Hi Michael, in a manner of speaking. Existing analysis suggests that historically the mortality rate for non-white groups in the UK is lower than in white groups. This advantage is most associated with first generation migrants and the advantage decreases in subsequent generations. The causes of this are really complicated, one suggestion is the "healthy migrant" effect, i.e. that people who migrate tend to be in good health. The effects of assimilation are seen in subsequent generations.
Covid-19 has impacted ethnic minority mortality rates hugely and has reversed the mortality advantage in some ethnic minority groups.
Overall minority ethnic groups do have lower mortality rates, but it's a very complicated and changing picture.

Michael Maggiore

Position
Accountant,
Comment date
29 March 2021

Am I correct in saying that a white person will die earlier than any other race?

Candy Ballantyne

Comment date
15 March 2021

Brilliant article, thank you Veena! All those years of working on the NHS Outcomes Framework and it had somehow escaped me that UK Life Expectancy at birth was lower for white people than for many other ethnic groups, but that the longer they live here the worse it gets.
Hope you are well.

Roger Bysouth

Position
various,
Organisation
various voluntary organisations in Manchester
Comment date
04 March 2021

(Thanks for the report. It's undoubtedly useful.) Yes you are constrained by the fields in the Census. The same scheme that lumps disparate people together is about to be used in the 2021 Census, unfortunately. What I can see in the explainer is your point that "good-quality data is essential", not that BETTER quality data is essential. Nor in what way it should be better. It's up to the ONS but presumably they will carry on doing what they do unless reputable health statisticians tell them what they produce is not adequate. If it is really impossible (or is it?) to ask people to tick a box to indicate they are say Kashmiri or Somali etc., then maybe other sorts of data should be taken into account e.g. refugee or migrant status, and overlaid with income, economic activity etc.

Veena Raleigh

Position
Senior Fellow,
Organisation
The King's Fund
Comment date
25 February 2021

Mr Khan thank you for your helpful observation. Unfortunately our analysis is constrained by the ethnic categories used in national data sets, which largely reflect those used in the 2011 population census. And these data sets don't identify British Kashmiris as a distinct ethnic category. However, we do note the diversity of health patterns between ethnic minority communities, and the need for better data on ethnicity to be able to monitor health patterns across all communities.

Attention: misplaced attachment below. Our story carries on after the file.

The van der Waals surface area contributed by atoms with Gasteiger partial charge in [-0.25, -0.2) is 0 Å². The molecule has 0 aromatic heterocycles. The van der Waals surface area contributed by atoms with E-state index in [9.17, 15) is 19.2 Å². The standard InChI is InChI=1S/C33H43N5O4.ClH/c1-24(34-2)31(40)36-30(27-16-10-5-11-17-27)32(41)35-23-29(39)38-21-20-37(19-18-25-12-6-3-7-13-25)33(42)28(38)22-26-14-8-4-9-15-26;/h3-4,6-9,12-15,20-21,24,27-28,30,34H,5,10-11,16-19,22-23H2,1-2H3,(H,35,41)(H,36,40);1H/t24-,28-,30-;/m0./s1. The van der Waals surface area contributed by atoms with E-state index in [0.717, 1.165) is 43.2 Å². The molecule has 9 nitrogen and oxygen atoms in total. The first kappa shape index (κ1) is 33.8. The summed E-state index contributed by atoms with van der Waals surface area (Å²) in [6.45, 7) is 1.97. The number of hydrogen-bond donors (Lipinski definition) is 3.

Sardar Aftab Khan

Comment date
24 February 2021

The health of people from ethnic minority groups in England. Unfortunately, this report doesn't recognise & identify the differences in health outcomes for one of the largest Ethnic minority community - #BritishKashmiris, Why?

iford

Position
Digital Manager,
Organisation
The King's Fund
Comment date
21 February 2021

Hi Pat,

Thanks for getting in touch. As you've noted, the report doesn't go into much detail on mental health. The introduction gives our reason for this: 'This is not a comprehensive review of all aspects of ethnic minority health. In particular, it does not cover mental health because of the challenges in summarising ethnic differences across diverse forms of mental illness in a short report.'

In case helpful, we published a blog on mental health in the time of Covid-19: https://www.kingsfund.org.uk/blog/2020/07/mental-health-care-time-covid…

We also published a podcast on Covid-19, racism and the roots of health inequality which has some overlap too: https://www.kingsfund.org.uk/audio-video/podcast/covid-19-racism-health…

Thanks,

Ian Ford

Angelina Geoge

Position
Executive Assistant to CEO,
Organisation
Londonwide LMCs
Comment date
19 February 2021

Good article with comprehensive examination of the facts. I felt that the importance of diet on health could have been explored in greater depth. Many illnesses, including the ones in the article, can be prevented with and counteracted by good nutrition. I have read many articles such as this, and think that authors need to be careful not to inadvertently indicate that it is ethnicity per se which leads to poor health. There is a reference [in the article] to 'biological' indicators which comes close to suggesting that the differences may be down to genetic differences; this is an erroneous and dangerous road down which to travel.